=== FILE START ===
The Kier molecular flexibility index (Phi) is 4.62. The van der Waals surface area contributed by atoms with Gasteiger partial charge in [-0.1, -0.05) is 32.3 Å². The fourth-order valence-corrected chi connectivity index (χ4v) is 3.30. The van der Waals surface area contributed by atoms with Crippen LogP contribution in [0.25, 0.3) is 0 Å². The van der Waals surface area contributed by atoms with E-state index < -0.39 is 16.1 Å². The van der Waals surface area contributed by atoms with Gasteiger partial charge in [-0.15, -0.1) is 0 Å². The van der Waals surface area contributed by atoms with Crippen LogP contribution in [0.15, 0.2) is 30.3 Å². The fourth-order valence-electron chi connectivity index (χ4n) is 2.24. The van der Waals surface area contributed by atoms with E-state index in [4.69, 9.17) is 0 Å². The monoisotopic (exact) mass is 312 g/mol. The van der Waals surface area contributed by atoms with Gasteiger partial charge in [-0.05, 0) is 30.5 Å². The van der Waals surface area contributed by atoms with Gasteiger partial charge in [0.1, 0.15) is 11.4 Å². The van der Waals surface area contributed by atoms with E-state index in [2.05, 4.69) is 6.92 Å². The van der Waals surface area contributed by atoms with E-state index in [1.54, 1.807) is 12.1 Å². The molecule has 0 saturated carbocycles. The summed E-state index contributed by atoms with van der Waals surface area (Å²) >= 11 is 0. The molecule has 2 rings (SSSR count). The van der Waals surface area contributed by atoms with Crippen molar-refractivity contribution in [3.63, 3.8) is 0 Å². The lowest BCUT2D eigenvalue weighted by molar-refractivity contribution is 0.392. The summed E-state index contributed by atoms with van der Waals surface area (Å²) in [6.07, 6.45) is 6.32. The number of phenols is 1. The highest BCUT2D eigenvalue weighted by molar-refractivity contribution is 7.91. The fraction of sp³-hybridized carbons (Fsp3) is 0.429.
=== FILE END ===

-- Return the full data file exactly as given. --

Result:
The Kier molecular flexibility index (Phi) is 4.62. The van der Waals surface area contributed by atoms with Gasteiger partial charge in [-0.1, -0.05) is 32.3 Å². The fourth-order valence-corrected chi connectivity index (χ4v) is 3.30. The van der Waals surface area contributed by atoms with Crippen LogP contribution in [0.25, 0.3) is 0 Å². The van der Waals surface area contributed by atoms with E-state index < -0.39 is 16.1 Å². The van der Waals surface area contributed by atoms with Gasteiger partial charge in [-0.15, -0.1) is 0 Å². The van der Waals surface area contributed by atoms with Crippen LogP contribution in [0.15, 0.2) is 30.3 Å². The fourth-order valence-electron chi connectivity index (χ4n) is 2.24. The van der Waals surface area contributed by atoms with E-state index in [4.69, 9.17) is 0 Å². The monoisotopic (exact) mass is 312 g/mol. The van der Waals surface area contributed by atoms with Gasteiger partial charge in [-0.05, 0) is 30.5 Å². The van der Waals surface area contributed by atoms with Gasteiger partial charge in [0.1, 0.15) is 11.4 Å². The van der Waals surface area contributed by atoms with E-state index in [2.05, 4.69) is 6.92 Å². The van der Waals surface area contributed by atoms with E-state index in [1.54, 1.807) is 12.1 Å². The molecule has 0 saturated carbocycles. The summed E-state index contributed by atoms with van der Waals surface area (Å²) >= 11 is 0. The molecule has 2 rings (SSSR count). The van der Waals surface area contributed by atoms with Crippen molar-refractivity contribution in [3.63, 3.8) is 0 Å². The lowest BCUT2D eigenvalue weighted by molar-refractivity contribution is 0.392. The summed E-state index contributed by atoms with van der Waals surface area (Å²) in [6.07, 6.45) is 6.32. The number of phenols is 1. The highest BCUT2D eigenvalue weighted by molar-refractivity contribution is 7.91. The fraction of sp³-hybridized carbons (Fsp3) is 0.429.